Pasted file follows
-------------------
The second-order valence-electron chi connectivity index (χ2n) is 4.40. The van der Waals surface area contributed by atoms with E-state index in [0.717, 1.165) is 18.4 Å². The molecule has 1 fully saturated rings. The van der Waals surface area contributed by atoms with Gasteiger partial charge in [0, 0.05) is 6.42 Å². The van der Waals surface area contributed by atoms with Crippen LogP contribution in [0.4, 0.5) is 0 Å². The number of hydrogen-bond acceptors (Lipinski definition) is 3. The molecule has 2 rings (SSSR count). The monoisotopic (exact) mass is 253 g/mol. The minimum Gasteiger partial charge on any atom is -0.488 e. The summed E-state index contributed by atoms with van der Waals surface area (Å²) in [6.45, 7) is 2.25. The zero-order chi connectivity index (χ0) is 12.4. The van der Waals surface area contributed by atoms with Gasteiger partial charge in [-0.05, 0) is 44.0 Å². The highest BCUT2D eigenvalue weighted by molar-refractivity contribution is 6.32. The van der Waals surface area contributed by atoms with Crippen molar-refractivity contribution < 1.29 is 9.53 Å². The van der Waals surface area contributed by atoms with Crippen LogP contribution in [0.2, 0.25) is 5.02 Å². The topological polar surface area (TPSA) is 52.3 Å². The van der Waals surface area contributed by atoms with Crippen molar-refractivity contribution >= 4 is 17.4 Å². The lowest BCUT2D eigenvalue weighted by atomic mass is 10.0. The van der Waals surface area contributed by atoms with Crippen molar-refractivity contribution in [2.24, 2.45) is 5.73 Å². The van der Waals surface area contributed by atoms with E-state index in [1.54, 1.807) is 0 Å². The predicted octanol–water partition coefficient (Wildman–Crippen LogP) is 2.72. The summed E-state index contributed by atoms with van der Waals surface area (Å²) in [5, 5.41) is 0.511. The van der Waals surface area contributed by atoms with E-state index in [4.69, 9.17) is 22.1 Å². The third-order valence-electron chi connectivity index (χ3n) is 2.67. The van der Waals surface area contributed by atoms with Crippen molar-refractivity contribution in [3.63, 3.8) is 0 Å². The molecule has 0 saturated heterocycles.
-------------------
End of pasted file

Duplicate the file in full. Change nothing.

The second-order valence-electron chi connectivity index (χ2n) is 4.40. The van der Waals surface area contributed by atoms with E-state index in [0.717, 1.165) is 18.4 Å². The molecule has 1 fully saturated rings. The van der Waals surface area contributed by atoms with Gasteiger partial charge in [0, 0.05) is 6.42 Å². The van der Waals surface area contributed by atoms with Crippen LogP contribution in [0.4, 0.5) is 0 Å². The number of hydrogen-bond acceptors (Lipinski definition) is 3. The molecule has 2 rings (SSSR count). The monoisotopic (exact) mass is 253 g/mol. The minimum Gasteiger partial charge on any atom is -0.488 e. The summed E-state index contributed by atoms with van der Waals surface area (Å²) in [6.45, 7) is 2.25. The zero-order chi connectivity index (χ0) is 12.4. The van der Waals surface area contributed by atoms with Gasteiger partial charge in [-0.05, 0) is 44.0 Å². The highest BCUT2D eigenvalue weighted by molar-refractivity contribution is 6.32. The van der Waals surface area contributed by atoms with Crippen molar-refractivity contribution < 1.29 is 9.53 Å². The van der Waals surface area contributed by atoms with Crippen LogP contribution in [0.2, 0.25) is 5.02 Å². The topological polar surface area (TPSA) is 52.3 Å². The van der Waals surface area contributed by atoms with Crippen molar-refractivity contribution >= 4 is 17.4 Å². The lowest BCUT2D eigenvalue weighted by atomic mass is 10.0. The van der Waals surface area contributed by atoms with Crippen molar-refractivity contribution in [2.24, 2.45) is 5.73 Å². The van der Waals surface area contributed by atoms with E-state index in [1.54, 1.807) is 0 Å². The predicted octanol–water partition coefficient (Wildman–Crippen LogP) is 2.72. The summed E-state index contributed by atoms with van der Waals surface area (Å²) in [5, 5.41) is 0.511. The van der Waals surface area contributed by atoms with E-state index in [4.69, 9.17) is 22.1 Å². The third-order valence-electron chi connectivity index (χ3n) is 2.67. The van der Waals surface area contributed by atoms with Crippen molar-refractivity contribution in [3.63, 3.8) is 0 Å². The molecule has 0 saturated heterocycles.